Presentation (Project) Title

Development of a Spanish-Language Toolkit for Hearing Loss Self-Management: Focus Group Results

Mentor Information

Michelle Arnold (School of Natural Sciences and Math)

Presentation Format

Event

Abstract

Hispanic/Latinx adults are 78% less likely to utilize hearing aids in comparison to non-Hispanic/Latinx Whites, despite both groups having a comparable hearing loss prevalence of ~65%. The US Hispanic/Latinx population is projected to grow and along with it, known costly negative health outcomes associated with untreated hearing loss. A potential source of discrepancy between hearing healthcare (HHC) among Hispanic/Latinx adults and white, non-Hispanics is language access. While not previously studied in terms of HHC use, the associations between limited English proficiency (LEP) and overall healthcare utilization are evident. Increasing access to HHC by removing language barriers for individuals with LEP should be a public health priority. Thus, the objective of the current study was to develop culturally and linguistically appropriate HHC patient education materials. We completed an iterative development process and formative evaluation of Spanish- Language education materials utilizing focus group methodology, with the ultimate goal of co-designing materials focused on hearing loss-self management for use with Hispanic/Latinx adults. Participants were 35 Spanish-speaking adults aged 18 to 78 who self-identified as Hispanic/Latinx. The purpose of the focus groups was to ensure that the developed materials were culturally relevant regarding themes, content, and linguistic appropriateness. Focus group content analysis findings revealed the need for materials addressing topics such as familism, caregiving roles, and vanity issues. Participants showed eagerness to share these much-needed materials with loved ones and were enthusiastic to help. Overall, the study was well-received and gave the indication that these materials will be used by and benefit the Hispanic/Latinx community.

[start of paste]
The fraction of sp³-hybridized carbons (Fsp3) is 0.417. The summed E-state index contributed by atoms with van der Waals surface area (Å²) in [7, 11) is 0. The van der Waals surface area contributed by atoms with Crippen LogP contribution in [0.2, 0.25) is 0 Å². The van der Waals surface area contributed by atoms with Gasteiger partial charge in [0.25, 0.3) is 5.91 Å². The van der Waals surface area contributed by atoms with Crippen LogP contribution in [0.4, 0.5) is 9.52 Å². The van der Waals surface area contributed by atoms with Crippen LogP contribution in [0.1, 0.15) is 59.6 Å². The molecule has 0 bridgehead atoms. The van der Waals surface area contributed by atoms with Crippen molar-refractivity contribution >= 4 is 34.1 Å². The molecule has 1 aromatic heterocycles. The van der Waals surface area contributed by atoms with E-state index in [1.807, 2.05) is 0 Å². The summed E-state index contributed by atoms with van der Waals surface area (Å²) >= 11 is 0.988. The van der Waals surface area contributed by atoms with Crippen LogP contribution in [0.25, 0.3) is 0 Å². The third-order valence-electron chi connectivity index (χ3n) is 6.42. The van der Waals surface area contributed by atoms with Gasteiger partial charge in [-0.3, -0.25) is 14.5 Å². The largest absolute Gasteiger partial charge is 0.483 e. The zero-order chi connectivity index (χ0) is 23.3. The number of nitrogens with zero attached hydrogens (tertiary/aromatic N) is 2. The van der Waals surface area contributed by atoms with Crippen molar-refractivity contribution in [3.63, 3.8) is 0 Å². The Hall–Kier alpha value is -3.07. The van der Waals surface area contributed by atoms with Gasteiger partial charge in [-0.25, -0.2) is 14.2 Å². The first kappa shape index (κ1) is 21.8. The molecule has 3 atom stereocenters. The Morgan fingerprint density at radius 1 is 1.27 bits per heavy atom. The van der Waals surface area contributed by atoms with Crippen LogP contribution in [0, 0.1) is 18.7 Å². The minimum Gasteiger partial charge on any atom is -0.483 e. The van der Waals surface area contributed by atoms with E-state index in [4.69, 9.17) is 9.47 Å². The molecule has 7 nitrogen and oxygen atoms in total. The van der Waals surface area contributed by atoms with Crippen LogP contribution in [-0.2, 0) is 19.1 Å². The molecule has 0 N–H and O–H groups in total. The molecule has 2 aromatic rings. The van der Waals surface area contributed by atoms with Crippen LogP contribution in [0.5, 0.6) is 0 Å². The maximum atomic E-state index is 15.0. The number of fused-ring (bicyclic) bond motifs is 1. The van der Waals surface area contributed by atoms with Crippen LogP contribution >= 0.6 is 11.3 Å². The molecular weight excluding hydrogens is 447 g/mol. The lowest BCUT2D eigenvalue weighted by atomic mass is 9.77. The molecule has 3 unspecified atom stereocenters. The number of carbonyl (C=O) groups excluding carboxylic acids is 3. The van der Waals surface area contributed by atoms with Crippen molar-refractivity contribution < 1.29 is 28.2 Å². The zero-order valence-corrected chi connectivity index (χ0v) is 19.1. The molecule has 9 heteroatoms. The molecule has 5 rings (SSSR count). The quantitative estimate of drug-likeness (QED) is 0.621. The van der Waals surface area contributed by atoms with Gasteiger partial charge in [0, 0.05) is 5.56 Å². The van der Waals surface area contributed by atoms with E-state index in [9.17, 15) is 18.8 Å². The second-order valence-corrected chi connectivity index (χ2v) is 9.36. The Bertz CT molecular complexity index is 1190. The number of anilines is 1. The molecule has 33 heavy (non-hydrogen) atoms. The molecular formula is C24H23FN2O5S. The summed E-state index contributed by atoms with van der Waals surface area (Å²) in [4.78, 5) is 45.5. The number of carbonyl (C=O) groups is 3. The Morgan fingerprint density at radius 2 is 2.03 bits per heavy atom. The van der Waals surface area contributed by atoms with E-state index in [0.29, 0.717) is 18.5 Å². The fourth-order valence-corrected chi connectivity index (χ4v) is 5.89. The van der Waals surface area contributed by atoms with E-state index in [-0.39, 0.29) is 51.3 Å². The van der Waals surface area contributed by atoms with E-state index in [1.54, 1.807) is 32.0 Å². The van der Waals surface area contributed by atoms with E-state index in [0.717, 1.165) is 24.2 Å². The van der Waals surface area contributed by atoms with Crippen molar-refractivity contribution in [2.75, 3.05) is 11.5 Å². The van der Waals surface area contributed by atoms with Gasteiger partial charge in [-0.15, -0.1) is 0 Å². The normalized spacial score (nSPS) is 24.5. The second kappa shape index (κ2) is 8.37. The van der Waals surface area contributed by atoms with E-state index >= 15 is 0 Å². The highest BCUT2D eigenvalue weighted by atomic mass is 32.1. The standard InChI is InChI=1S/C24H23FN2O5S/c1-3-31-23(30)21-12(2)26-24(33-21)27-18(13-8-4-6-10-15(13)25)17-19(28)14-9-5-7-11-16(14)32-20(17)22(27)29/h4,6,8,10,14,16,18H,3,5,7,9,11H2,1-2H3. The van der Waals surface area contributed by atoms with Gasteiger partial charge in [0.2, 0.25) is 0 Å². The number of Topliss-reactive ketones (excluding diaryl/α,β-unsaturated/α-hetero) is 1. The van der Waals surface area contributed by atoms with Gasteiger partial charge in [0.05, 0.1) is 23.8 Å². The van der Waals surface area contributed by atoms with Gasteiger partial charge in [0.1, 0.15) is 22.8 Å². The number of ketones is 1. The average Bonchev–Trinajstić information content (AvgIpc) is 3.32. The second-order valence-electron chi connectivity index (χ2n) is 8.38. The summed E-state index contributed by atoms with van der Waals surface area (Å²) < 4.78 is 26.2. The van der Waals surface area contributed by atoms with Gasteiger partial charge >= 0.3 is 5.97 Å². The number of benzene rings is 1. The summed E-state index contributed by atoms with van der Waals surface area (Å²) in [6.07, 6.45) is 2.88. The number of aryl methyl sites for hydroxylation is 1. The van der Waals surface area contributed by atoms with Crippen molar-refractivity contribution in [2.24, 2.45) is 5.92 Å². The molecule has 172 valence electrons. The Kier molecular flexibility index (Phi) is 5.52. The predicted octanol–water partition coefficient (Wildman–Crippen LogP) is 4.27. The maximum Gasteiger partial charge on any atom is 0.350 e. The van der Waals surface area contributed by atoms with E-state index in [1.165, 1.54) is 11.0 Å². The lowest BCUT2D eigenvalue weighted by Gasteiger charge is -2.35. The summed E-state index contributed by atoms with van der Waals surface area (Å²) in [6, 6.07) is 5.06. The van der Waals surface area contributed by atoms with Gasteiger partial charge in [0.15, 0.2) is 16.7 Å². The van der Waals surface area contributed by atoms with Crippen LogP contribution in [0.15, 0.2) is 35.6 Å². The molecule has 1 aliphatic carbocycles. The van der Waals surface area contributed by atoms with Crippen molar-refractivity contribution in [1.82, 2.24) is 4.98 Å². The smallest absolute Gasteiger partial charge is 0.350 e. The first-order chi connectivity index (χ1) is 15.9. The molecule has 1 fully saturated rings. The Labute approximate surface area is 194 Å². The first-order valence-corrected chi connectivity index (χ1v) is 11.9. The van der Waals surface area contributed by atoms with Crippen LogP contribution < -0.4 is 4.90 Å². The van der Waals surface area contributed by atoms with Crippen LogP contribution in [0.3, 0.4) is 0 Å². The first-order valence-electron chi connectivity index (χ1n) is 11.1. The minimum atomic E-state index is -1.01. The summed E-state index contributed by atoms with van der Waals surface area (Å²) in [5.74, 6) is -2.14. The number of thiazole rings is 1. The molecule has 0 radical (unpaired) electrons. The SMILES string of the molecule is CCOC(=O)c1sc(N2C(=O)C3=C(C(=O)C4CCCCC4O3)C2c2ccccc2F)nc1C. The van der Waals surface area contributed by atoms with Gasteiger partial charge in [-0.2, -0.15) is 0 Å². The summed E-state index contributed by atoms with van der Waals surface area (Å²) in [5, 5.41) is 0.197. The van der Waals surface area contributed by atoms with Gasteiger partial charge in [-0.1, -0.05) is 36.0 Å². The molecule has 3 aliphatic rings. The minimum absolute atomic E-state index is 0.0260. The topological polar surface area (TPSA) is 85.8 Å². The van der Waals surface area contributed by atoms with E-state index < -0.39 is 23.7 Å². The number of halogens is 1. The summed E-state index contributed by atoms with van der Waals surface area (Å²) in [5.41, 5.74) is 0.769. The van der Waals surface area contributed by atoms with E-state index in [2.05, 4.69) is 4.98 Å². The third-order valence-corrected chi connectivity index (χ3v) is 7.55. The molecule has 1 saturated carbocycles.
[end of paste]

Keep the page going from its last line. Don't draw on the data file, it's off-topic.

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Development of a Spanish-Language Toolkit for Hearing Loss Self-Management: Focus Group Results

Hispanic/Latinx adults are 78% less likely to utilize hearing aids in comparison to non-Hispanic/Latinx Whites, despite both groups having a comparable hearing loss prevalence of ~65%. The US Hispanic/Latinx population is projected to grow and along with it, known costly negative health outcomes associated with untreated hearing loss. A potential source of discrepancy between hearing healthcare (HHC) among Hispanic/Latinx adults and white, non-Hispanics is language access. While not previously studied in terms of HHC use, the associations between limited English proficiency (LEP) and overall healthcare utilization are evident. Increasing access to HHC by removing language barriers for individuals with LEP should be a public health priority. Thus, the objective of the current study was to develop culturally and linguistically appropriate HHC patient education materials. We completed an iterative development process and formative evaluation of Spanish- Language education materials utilizing focus group methodology, with the ultimate goal of co-designing materials focused on hearing loss-self management for use with Hispanic/Latinx adults. Participants were 35 Spanish-speaking adults aged 18 to 78 who self-identified as Hispanic/Latinx. The purpose of the focus groups was to ensure that the developed materials were culturally relevant regarding themes, content, and linguistic appropriateness. Focus group content analysis findings revealed the need for materials addressing topics such as familism, caregiving roles, and vanity issues. Participants showed eagerness to share these much-needed materials with loved ones and were enthusiastic to help. Overall, the study was well-received and gave the indication that these materials will be used by and benefit the Hispanic/Latinx community.